Haematuria Diagnosis, Symptoms, and Treatment

Authored by , Reviewed by Dr Colin Tidy | Last edited | Meets Patient’s editorial guidelines

This article is for Medical Professionals

Professional Reference articles are designed for health professionals to use. They are written by UK doctors and based on research evidence, UK and European Guidelines. You may find the Blood in Urine article more useful, or one of our other health articles.


Treatment of almost all medical conditions has been affected by the COVID-19 pandemic. NICE has issued rapid update guidelines in relation to many of these. This guidance is changing frequently. Please visit https://www.nice.org.uk/covid-19 to see if there is temporary guidance issued by NICE in relation to the management of this condition, which may vary from the information given below.

Haematuria (blood in the urine) may originate from the kidney or the collecting system. Urine testing for haematuria should only be performed for identifiable clinical reasons; there is currently no evidence to support opportunistic screening of the general population, although it is being considered in conjunction with other bladder cancer markers in the UK[1].

  • Visible haematuria (VH): also called macroscopic haematuria or gross haematuria.
  • Non-visible haematuria (NVH): also called microscopic haematuria or dipstick-positive haematuria:
    • Symptomatic non-visible haematuria (s-NVH) - associated symptoms include voiding lower urinary tract symptoms (LUTS): hesitancy, frequency, urgency, dysuria.
    • Asymptomatic non-visible haematuria (a-NVH) - incidental detection in the absence of LUTS or upper urinary tract symptoms.
  • Significant haematuria is defined as:
    • Any single episode of VH.
    • Any single episode of s-NVH (in absence of urinary tract infection (UTI) or other transient causes).
    • Persistent a-NVH (in absence of UTI or other transient causes). Persistence is defined as 2 out of 3 dipsticks positive for NVH.

The prevalence of NVH in the population varies from 2.4% to 31.1%. The highest rates are in men older than 60 years and men who are current or past smokers[3].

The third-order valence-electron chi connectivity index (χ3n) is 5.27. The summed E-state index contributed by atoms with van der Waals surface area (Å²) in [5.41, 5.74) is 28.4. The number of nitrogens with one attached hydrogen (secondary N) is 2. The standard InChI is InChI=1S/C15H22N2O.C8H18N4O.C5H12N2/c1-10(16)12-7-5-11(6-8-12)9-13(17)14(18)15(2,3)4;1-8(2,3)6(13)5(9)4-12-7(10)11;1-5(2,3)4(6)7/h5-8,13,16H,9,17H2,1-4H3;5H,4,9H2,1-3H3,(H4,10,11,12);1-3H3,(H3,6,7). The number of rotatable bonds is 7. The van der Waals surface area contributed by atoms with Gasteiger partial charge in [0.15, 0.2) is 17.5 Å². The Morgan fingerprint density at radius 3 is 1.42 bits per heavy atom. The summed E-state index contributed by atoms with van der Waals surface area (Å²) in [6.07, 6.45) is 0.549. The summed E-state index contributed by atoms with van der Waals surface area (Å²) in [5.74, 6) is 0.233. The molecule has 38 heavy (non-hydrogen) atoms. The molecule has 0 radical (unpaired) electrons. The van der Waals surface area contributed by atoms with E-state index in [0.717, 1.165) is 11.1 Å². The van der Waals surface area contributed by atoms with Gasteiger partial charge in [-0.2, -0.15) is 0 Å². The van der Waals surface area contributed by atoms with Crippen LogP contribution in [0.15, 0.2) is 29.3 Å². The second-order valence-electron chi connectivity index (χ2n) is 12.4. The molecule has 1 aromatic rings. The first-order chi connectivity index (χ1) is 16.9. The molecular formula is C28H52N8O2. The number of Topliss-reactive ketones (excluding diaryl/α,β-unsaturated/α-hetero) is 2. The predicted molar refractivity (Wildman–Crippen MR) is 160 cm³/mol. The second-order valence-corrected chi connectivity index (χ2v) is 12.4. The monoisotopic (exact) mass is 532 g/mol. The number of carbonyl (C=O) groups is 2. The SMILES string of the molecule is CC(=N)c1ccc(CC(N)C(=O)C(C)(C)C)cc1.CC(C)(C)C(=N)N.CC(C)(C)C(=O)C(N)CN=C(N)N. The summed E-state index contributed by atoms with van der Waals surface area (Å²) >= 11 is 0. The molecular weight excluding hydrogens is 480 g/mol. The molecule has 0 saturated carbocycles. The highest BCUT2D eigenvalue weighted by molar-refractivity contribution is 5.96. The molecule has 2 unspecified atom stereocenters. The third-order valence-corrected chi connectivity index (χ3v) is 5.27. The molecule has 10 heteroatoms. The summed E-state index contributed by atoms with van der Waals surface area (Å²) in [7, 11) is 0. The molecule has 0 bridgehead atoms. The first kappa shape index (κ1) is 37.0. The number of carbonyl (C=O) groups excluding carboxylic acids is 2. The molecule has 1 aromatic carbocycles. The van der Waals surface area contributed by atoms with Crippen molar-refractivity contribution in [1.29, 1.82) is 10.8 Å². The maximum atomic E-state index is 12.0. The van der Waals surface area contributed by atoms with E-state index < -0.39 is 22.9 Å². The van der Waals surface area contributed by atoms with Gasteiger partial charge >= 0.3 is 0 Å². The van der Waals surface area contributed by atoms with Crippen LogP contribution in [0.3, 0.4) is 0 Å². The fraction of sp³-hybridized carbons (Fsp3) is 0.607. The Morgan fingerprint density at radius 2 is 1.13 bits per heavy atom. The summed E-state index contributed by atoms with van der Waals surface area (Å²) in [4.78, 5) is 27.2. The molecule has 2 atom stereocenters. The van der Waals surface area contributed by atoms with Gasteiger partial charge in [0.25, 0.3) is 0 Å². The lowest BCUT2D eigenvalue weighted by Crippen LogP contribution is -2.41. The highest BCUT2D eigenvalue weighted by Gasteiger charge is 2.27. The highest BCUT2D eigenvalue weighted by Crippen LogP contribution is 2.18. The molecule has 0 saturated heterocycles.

There is evidence for an association between glomerular haematuria and adverse renal outcomes[4].

Common causes of haematuria include UTI, bladder tumours, urinary tract stones, urethritis, benign prostatic hypertrophy (BPH) and prostate cancer.

The most common causes of a-NVH are UTI, BPH and urinary calculi. However, up to 5% of patients with NVH are found to have a urinary tract malignancy[5].

  • Infection: cystitis, tuberculosis, prostatitis, urethritis, schistosomiasis, infective endocarditis.
  • Tumour: renal carcinoma, Wilms' tumour, carcinoma of the bladder, prostate cancer, urethral cancer or endometrial cancer.
  • Trauma: renal tract trauma due to accidents, catheter or foreign body, prolonged severe exercise, rapid emptying of an overdistended bladder (eg, after catheterisation for acute retention).
  • Inflammation: glomerulonephritis, Henoch-Schönlein purpura, IgA nephropathy, Goodpasture's syndrome, polyarteritis, post-irradiation.
  • Structural: calculi (renal, bladder, ureteric), simple cysts, polycystic renal disease, congenital vascular anomalies.
  • Haematological: sickle cell disease, coagulation disorders, anticoagulation therapy.
  • Surgery: invasive procedures to the prostate gland or bladder.
  • Toxins: sulfonamides, cyclophosphamide, non-steroidal anti-inflammatory drugs.
  • Others: genital bleeding, including child abuse; menstruation; Münchhausen's syndrome or fabricated or induced illness by carers.
  • Take a full urological history and include palpation of the abdomen, and blood pressure.